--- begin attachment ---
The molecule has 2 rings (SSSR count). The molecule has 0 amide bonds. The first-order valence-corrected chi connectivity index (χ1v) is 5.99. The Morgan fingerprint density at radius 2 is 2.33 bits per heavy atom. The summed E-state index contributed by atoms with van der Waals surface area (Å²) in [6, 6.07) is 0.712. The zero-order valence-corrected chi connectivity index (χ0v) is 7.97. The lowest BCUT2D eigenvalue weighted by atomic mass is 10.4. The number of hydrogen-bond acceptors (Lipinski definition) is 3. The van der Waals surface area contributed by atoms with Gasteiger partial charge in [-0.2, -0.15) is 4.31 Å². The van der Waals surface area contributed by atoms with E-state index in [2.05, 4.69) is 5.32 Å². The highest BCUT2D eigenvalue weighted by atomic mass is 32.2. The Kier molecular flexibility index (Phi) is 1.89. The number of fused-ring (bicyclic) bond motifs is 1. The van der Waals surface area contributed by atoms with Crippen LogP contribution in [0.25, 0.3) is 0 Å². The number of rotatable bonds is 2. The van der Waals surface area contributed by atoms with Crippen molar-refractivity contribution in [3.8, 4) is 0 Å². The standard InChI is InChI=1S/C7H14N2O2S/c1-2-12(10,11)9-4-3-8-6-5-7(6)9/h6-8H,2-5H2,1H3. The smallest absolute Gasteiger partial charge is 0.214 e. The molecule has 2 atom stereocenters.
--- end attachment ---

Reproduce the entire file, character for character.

The molecule has 2 rings (SSSR count). The molecule has 0 amide bonds. The first-order valence-corrected chi connectivity index (χ1v) is 5.99. The Morgan fingerprint density at radius 2 is 2.33 bits per heavy atom. The summed E-state index contributed by atoms with van der Waals surface area (Å²) in [6, 6.07) is 0.712. The zero-order valence-corrected chi connectivity index (χ0v) is 7.97. The lowest BCUT2D eigenvalue weighted by atomic mass is 10.4. The number of hydrogen-bond acceptors (Lipinski definition) is 3. The van der Waals surface area contributed by atoms with Gasteiger partial charge in [-0.2, -0.15) is 4.31 Å². The van der Waals surface area contributed by atoms with E-state index in [2.05, 4.69) is 5.32 Å². The highest BCUT2D eigenvalue weighted by atomic mass is 32.2. The Kier molecular flexibility index (Phi) is 1.89. The number of fused-ring (bicyclic) bond motifs is 1. The van der Waals surface area contributed by atoms with Crippen LogP contribution in [0.25, 0.3) is 0 Å². The number of rotatable bonds is 2. The van der Waals surface area contributed by atoms with Crippen molar-refractivity contribution in [3.8, 4) is 0 Å². The standard InChI is InChI=1S/C7H14N2O2S/c1-2-12(10,11)9-4-3-8-6-5-7(6)9/h6-8H,2-5H2,1H3. The smallest absolute Gasteiger partial charge is 0.214 e. The molecule has 2 atom stereocenters.